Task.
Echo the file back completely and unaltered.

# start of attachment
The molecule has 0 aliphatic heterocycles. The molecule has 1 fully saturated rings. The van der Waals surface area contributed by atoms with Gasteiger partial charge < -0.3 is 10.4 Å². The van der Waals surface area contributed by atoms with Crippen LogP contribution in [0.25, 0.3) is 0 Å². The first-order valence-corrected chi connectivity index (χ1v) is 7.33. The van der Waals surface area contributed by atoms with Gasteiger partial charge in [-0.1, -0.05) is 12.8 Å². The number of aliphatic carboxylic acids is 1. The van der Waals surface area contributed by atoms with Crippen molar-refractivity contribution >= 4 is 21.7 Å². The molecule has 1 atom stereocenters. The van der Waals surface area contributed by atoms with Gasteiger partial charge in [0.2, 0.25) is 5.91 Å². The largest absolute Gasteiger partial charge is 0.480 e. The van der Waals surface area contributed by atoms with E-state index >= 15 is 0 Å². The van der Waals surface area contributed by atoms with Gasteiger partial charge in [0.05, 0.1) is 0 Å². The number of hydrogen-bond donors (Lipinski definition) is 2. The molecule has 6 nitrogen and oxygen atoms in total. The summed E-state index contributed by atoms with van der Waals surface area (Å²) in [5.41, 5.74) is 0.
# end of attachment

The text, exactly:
The molecule has 0 aliphatic heterocycles. The molecule has 1 fully saturated rings. The van der Waals surface area contributed by atoms with Gasteiger partial charge < -0.3 is 10.4 Å². The van der Waals surface area contributed by atoms with Crippen LogP contribution in [0.25, 0.3) is 0 Å². The first-order valence-corrected chi connectivity index (χ1v) is 7.33. The van der Waals surface area contributed by atoms with Gasteiger partial charge in [-0.1, -0.05) is 12.8 Å². The number of aliphatic carboxylic acids is 1. The van der Waals surface area contributed by atoms with Crippen molar-refractivity contribution >= 4 is 21.7 Å². The molecule has 1 atom stereocenters. The van der Waals surface area contributed by atoms with Gasteiger partial charge in [0.2, 0.25) is 5.91 Å². The largest absolute Gasteiger partial charge is 0.480 e. The van der Waals surface area contributed by atoms with E-state index >= 15 is 0 Å². The van der Waals surface area contributed by atoms with Gasteiger partial charge in [0.05, 0.1) is 0 Å². The number of hydrogen-bond donors (Lipinski definition) is 2. The molecule has 6 nitrogen and oxygen atoms in total. The summed E-state index contributed by atoms with van der Waals surface area (Å²) in [5.41, 5.74) is 0.